'Winning Time' revives the epic trash-talking war between Reggie Miller and Spike Lee
Now that he's a successful documentary filmmaker, whose latest film, "Winning Time: Reggie Miller vs. the New York Knicks," makes its TV debut this Sunday on ESPN, Dan Klores can admit the horrible truth. For years, he was one of the highest-paid PR guys in New York, representing people as diverse as Jay Leno, Paul Simon, Donald Trump and Brad Grey. But he loathed his job.
"I hated every minute of it," he told me Thursday. "I always felt humiliated. I only began doing PR because I was broke and needed a job. I'd started out as a journalist, a good one, and I always felt, 'I'm smarter than that.' The whole reason that I was good as a publicist was because I was a good editor. I knew how to create a news story. But it got to the point where I knew I had to do something else."
Klores has made a number of award-winning documentaries, none of them better than "Winning Time," which captures the intense, often viciously competitive rivalry between Reggie Miller, the longtime Indiana Pacers star, and the Knicks, whose titanic 1990s-era playoff clashes with the Pacers were the stuff of legend. The film's basketball theatrics, thanks to Miller, are amazing, with Miller once scoring 25 points in the fourth quarter to beat the Knicks, then scoring eight points in the last nine seconds of a game to put another dagger in Knicks fans' hearts.
But what makes the film work even for nonbasketball fans is the way Klores captures the turbulent emotions of his characters. Miller is an impossibly skinny, often wildly obnoxious 6-foot-7 bundle of trash-talking energy who did such a good job of taunting his rivals that Knicks guard John Starks once became so enraged that he head-butted Miller in the middle of a game.
But as it turns out, Miller had his own insecurities and demons. Even though he was a gifted basketball player, he grew up always playing second fiddle to his older sister, Cheryl, who was an even better athlete, leading every team she played on to some sort of championship, along with an Olympic gold medal. One night, after Reggie had a big game, he asked Cheryl how she did. Not bad, she told him. I scored 105 points.
"Imagine what it must've been like for Reggie, coming of age in the emotional shadow of his sister, who beat him every day until he was 16," Klores explains. "So how's he gonna act out against his sister? He can't duke it out with her. He can't beat her on the court. He's not gonna cry. So he talks and talks and talks. It was clearly his way to make an impression. That's why he was the way he was with the Knicks. He says it in the film; it was like going up against Cheryl all over again."
Miller's biggest rival as a trash talker was Spike Lee, who had court-side seats for the great Knicks-Pacers battles and wasn't the least bit afraid of getting into it with Miller. Matters came to a head in the game at which Miller buried the Knicks with his fourth-quarter outburst, then pointed to Lee and gave him the choke sign. The photo of the gesture made the front pages the next day in all the New York tabloids, briefly turning Lee into the most hated man in New York, the nut who'd egged Miller on to his greatest Knicks-beating performance.
Klores was full of trepidation when he called Lee for an interview, becoming even more worried when Lee didn't call him back. "But then I bumped into him at the Garden at a Knicks game and he went, 'Dan, I'm doing it.'" They got together at Lee's office, which it turns out was decorated with framed copies of the tabloid headlines. The interview went great, but Klores was still worried about Lee's reaction to the finished film.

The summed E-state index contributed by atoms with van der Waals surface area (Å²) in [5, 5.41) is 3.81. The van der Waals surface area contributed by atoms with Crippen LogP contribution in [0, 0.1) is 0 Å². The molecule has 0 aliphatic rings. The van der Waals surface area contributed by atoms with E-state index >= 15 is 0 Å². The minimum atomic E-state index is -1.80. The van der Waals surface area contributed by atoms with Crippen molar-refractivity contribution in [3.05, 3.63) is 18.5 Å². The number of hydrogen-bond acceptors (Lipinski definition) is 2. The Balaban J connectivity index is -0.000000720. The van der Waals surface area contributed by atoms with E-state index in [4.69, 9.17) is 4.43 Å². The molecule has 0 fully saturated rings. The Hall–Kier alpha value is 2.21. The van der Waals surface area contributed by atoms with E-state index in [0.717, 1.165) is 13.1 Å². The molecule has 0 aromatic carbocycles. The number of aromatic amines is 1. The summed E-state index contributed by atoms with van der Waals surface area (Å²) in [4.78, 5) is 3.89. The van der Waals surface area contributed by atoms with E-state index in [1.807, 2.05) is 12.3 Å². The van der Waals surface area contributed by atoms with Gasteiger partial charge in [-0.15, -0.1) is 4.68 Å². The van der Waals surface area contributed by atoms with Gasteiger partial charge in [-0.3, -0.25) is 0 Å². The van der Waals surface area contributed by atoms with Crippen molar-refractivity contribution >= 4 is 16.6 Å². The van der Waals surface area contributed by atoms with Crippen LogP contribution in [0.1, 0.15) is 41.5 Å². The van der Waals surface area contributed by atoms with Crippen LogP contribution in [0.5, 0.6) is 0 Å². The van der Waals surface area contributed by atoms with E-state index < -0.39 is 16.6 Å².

"He came to an early ESPN media screening and I was a nervous wreck, so the whole time I was watching him watching the movie, worried about what he thought," Klores recalls. "But he loved it. In fact, when we had our big premiere, Spike came back with 75 people."
The great irony of the film is that Miller was considered a villain in New York when in reality he embodied all the qualities New Yorkers love. "He's brash, bold, wildly opinionated, he doesn't shut up -- I mean, he's the stereotypical New Yorker, but they still hated him," Klores says. In many ways, the Reggie Miller we see in "Winning Time" is a lot like a great movie villain, the arrogant evil genius who puts the film's hero to the ultimate test.
"To me, Reggie was more than a basketball player," Klores says. "He's like a performance artist, with the Garden being his Carnegie Hall. In a lot of ways, he's on the same level as a Bruce Springsteen or a Frank Sinatra. He's so captivating that your eyes are always on him, wondering what he'll do next, in the same way that you're compelled to watch Springsteen in concert or seeing a great actress taking the stage on Broadway."
It's not as much as a stretch as you'd imagine. When you watch a great athlete in action, whether it's Miller, Michael Jordan or the Lakers' Kobe Bryant, they have something that you see in showbiz, when you're around an especially intense actor or ambitious filmmaker. Klores calls it an "internal ruthlessness," a phrase he uses to describe Miller that could apply just as well to an actor like Sean Penn or a filmmaker like Michael Mann. Seeing a basketball star bury a key jump shot with five seconds left on the clock isn't so different from seeing a great actor make us hold our breath when he nails a scene.
Whether it's on the court or on the stage, it's called grace under pressure. Not many people can deliver the goods, which is why you shouldn't miss "Winning Time," because it shows a performer at the top of his game.
Here's Reggie's great moment, giving the choke sign to Spike Lee as he buries the Knicks:
Photo: Reggie Miller. Credit: Tom Mihalek / AFP